L'invention du contrôle des risques dans les organismes d'assurance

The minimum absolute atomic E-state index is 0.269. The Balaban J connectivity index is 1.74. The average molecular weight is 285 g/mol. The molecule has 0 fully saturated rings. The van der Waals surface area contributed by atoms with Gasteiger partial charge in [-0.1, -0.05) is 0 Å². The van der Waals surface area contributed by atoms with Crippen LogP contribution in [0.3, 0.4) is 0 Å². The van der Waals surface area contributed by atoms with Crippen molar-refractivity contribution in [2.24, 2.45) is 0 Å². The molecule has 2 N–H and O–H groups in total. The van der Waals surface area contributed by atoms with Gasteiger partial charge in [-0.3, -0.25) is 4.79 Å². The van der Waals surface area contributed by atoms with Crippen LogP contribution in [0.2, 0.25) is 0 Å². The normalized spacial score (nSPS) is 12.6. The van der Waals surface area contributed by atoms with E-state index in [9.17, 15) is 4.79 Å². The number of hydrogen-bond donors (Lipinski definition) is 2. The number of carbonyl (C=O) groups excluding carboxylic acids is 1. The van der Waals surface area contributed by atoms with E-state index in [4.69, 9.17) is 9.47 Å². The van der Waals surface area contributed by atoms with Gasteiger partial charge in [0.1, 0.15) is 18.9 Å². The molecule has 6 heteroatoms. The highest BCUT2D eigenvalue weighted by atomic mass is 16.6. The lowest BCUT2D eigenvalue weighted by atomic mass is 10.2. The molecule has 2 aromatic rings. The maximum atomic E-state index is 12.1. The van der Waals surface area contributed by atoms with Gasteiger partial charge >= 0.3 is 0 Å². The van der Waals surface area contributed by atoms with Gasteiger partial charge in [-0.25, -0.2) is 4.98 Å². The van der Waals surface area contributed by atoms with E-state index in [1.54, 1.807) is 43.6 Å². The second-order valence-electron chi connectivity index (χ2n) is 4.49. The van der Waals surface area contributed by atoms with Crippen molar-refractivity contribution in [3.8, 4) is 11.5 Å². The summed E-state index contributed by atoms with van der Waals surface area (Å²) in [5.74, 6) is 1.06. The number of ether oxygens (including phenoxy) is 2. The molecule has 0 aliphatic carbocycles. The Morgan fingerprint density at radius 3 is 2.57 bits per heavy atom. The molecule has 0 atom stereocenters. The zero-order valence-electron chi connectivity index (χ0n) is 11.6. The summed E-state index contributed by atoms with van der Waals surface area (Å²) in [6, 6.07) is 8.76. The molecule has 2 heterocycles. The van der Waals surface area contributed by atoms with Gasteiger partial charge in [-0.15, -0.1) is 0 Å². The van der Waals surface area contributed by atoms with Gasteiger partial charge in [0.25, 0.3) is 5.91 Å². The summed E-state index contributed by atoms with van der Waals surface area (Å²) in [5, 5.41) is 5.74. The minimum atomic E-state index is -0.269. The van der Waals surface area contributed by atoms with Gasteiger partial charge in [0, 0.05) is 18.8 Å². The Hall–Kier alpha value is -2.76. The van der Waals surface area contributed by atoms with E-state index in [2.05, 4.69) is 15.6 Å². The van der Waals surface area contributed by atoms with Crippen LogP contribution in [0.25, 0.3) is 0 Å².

The European Union is completely redesigning the system of prudential supervision of insurance institutions as part of the Solvency Directive II. During its implementation, the Directive, which can be compared to the Basel II prudential standard, was analysed above all in terms of actuarial techniques. But this reform is also raising serious sociopolitical issues. By establishing new sectoral control of risks, insurers – the real inventors of the system – are demonstrating the political scope of the theory of auditability formulated by Power. Indeed the insurance institutions that co-defined the security standards to which they are going to be subjected attach more importance to promoting their compliance with the new prudential rules than to the efficiency of the system implemented. The potential consequences for the sector are therefore substantial. Insurance is actually running the risk of complete finaciarisation, to the detriment of its specific mission to protect. It could also seize this opportunity to reinvent its diversity. The context of the economic crisis, which led government officials to take an interest in regulatory systems, underscores the Foucaldian paradox of prudential superivision of the insurance industry: it is a matter of making security technology secure. In the context of financial post-Modernity, risk control is repoliticizing and is playing the role of confidence-booster in order to save the liberal model from its own sins.
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